And here's the thing: often those who try to stop people from finding their own paths, ways, and happiness are doing it because they can't imagine that the path their loved one is attempting to follow will lead them to happiness. It feels inconceivable to them, and often those feelings are the result of their own life experience. If you've been taught your whole life that you have to have a sensible job to succeed and be happy, then if your child makes a choice to go into what feels like an insensible career, of course it would be natural to try and stop them in order to spare them heartache and pain.
Or if you believe being gay is sinful because that's what your religion has taught you, and your child tells you they are gay, then of course you would try to discourage them from pursuing that life if you think it will have negative consequences for them.
But our lives are not our parents' lives, our church's lives, our friend's lives, or anybody else's life. We are the architects of our own lives, and life is too short not to find the things that make us most happy and live our lives according to those precepts.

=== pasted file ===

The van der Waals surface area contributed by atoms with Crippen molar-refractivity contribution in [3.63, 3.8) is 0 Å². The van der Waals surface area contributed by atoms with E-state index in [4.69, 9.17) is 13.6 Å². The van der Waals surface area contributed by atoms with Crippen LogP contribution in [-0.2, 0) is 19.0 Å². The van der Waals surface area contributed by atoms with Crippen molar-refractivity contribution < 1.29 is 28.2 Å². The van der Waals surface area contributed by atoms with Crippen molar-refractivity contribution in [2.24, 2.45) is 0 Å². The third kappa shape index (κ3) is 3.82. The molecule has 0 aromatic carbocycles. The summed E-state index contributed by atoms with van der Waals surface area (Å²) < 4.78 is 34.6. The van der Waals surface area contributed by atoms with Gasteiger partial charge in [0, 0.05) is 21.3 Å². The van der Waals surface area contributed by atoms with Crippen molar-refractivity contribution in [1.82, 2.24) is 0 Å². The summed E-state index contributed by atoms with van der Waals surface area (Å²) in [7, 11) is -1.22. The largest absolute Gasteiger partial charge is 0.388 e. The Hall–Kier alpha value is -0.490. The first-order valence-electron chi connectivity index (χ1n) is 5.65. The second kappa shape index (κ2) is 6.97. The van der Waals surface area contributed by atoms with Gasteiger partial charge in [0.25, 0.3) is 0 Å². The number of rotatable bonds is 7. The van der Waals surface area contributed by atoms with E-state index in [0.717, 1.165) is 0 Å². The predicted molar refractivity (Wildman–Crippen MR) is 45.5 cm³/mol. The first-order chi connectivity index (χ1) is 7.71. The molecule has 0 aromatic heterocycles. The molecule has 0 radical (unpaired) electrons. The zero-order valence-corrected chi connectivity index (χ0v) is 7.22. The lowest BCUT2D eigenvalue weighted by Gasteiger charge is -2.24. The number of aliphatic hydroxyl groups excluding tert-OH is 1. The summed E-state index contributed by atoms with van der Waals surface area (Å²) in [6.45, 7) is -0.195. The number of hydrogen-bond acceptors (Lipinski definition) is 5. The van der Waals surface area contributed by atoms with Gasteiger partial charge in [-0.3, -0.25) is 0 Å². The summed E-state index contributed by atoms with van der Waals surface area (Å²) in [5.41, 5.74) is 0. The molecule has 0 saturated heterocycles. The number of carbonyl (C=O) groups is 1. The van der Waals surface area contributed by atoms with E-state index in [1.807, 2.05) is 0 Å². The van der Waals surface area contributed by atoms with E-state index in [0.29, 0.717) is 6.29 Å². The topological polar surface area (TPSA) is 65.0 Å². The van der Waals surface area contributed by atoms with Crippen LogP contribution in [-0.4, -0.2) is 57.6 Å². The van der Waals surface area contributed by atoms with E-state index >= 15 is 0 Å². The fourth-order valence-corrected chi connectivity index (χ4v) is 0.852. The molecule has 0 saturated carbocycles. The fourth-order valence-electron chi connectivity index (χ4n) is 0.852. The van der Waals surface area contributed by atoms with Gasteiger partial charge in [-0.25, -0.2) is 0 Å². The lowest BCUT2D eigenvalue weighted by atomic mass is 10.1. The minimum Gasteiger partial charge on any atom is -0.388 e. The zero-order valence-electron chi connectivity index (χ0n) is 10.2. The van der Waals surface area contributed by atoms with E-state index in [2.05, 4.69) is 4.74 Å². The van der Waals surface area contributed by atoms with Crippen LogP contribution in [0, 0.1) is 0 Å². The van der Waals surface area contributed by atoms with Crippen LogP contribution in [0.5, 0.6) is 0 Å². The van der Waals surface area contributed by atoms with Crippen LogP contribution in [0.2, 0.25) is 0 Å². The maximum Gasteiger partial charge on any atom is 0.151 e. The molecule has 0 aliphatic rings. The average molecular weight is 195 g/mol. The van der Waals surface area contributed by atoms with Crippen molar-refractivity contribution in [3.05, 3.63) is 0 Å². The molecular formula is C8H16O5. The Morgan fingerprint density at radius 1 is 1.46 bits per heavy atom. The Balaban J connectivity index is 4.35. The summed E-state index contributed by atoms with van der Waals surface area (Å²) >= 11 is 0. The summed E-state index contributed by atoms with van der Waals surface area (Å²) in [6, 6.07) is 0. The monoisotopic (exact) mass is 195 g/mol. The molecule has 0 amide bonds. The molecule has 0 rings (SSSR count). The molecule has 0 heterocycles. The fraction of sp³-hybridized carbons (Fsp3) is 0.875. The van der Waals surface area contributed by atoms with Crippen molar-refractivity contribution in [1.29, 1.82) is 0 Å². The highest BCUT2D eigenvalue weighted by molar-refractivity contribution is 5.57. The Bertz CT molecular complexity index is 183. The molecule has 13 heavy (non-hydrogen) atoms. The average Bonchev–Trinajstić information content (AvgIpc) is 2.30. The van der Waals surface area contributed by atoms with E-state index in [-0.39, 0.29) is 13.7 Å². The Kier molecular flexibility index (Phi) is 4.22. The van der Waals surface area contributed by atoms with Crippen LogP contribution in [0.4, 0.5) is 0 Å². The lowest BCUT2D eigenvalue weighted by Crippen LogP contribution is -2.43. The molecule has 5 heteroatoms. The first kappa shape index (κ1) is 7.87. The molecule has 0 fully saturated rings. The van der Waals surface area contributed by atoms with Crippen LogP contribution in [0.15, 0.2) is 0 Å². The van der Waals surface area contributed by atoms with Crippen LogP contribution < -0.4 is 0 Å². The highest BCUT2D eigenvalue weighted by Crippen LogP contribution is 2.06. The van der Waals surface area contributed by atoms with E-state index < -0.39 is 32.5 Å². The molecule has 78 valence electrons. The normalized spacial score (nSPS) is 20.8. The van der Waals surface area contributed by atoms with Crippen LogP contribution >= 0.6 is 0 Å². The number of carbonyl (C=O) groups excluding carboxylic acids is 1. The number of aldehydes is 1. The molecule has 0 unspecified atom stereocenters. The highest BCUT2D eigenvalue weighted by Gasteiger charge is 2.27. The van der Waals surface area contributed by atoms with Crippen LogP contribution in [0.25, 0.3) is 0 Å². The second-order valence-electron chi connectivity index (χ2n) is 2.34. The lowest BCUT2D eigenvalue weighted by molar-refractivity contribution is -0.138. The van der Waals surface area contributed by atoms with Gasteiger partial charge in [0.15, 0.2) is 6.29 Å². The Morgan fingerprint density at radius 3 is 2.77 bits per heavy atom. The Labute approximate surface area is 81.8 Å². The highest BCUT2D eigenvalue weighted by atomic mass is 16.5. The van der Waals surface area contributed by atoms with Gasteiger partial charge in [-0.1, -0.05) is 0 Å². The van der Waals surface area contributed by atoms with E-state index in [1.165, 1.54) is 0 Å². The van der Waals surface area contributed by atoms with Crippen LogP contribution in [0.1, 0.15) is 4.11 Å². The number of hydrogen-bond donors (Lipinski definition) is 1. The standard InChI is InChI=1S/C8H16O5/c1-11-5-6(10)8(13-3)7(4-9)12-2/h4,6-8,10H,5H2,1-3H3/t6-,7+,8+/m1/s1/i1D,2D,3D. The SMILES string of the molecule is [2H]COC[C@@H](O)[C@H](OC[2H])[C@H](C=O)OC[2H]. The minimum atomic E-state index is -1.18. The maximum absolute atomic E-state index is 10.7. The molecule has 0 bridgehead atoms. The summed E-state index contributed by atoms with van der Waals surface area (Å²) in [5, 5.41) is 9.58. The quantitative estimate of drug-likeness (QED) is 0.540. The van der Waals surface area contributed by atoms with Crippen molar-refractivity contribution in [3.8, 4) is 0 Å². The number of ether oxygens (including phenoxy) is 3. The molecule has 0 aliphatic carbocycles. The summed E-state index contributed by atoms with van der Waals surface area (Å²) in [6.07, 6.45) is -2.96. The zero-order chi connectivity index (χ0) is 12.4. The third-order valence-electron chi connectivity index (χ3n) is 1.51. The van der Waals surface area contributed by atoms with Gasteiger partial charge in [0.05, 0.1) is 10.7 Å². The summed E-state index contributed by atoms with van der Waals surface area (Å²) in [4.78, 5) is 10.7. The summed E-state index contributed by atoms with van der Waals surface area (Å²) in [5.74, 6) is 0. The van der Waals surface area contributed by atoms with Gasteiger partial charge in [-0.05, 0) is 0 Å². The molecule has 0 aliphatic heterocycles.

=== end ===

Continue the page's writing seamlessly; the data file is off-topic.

I was lucky. My parents were always very supportive of my career ambitions. It would have been easy for a parent to say, "Well, that's nice that you love acting so much, but why not do it as a hobby and get a 'real job,'" but my parents were always good about saying, "Okay, if that's what you want to do, we support you. Let's look at the pros and cons and be smart about it, but it's your life—you do you."
I haven't always made a ton of money acting, and there have been times when I have had to use my acting talents in other ways to support myself (case in point with my current job). But I have usually been happy. Isaias and I have a comfortable life. We are not wealthy, but we are certainly not poor either. I actually go to work these days looking forward to my job. I currently make only $18 an hour (which in Vegas is on the lower side), but I tell you this: I am happy.
Same goes with my sexuality. I spent years—YEARS—of my life trying to be a straight Mormon man. That's because I was trying to please everybody else—God, my religion, my family, society, etc.—because I thought that's what I was supposed to do. It was when I finally let go and decided to be who I felt I actually was rather than who I was supposedly supposed to be that I finally became happy. I have never regretted the choice to live my life with Isaias. It is probably the best choice I have ever made regarding my happiness.
Life is too short to live our lives according to others' expectations. I can honestly say that if I were to die today or tomorrow, I will have died a happy man. I will have lived a happy and satisfying life. I really think that counts for something.
Is life always perfect? No, of course not. Do I face challenges just like everybody else? Definitely. Do I have bad days? Most assuredly.
But I have few regrets. And where I am now is pretty awesome. And I think that's worth crowing about.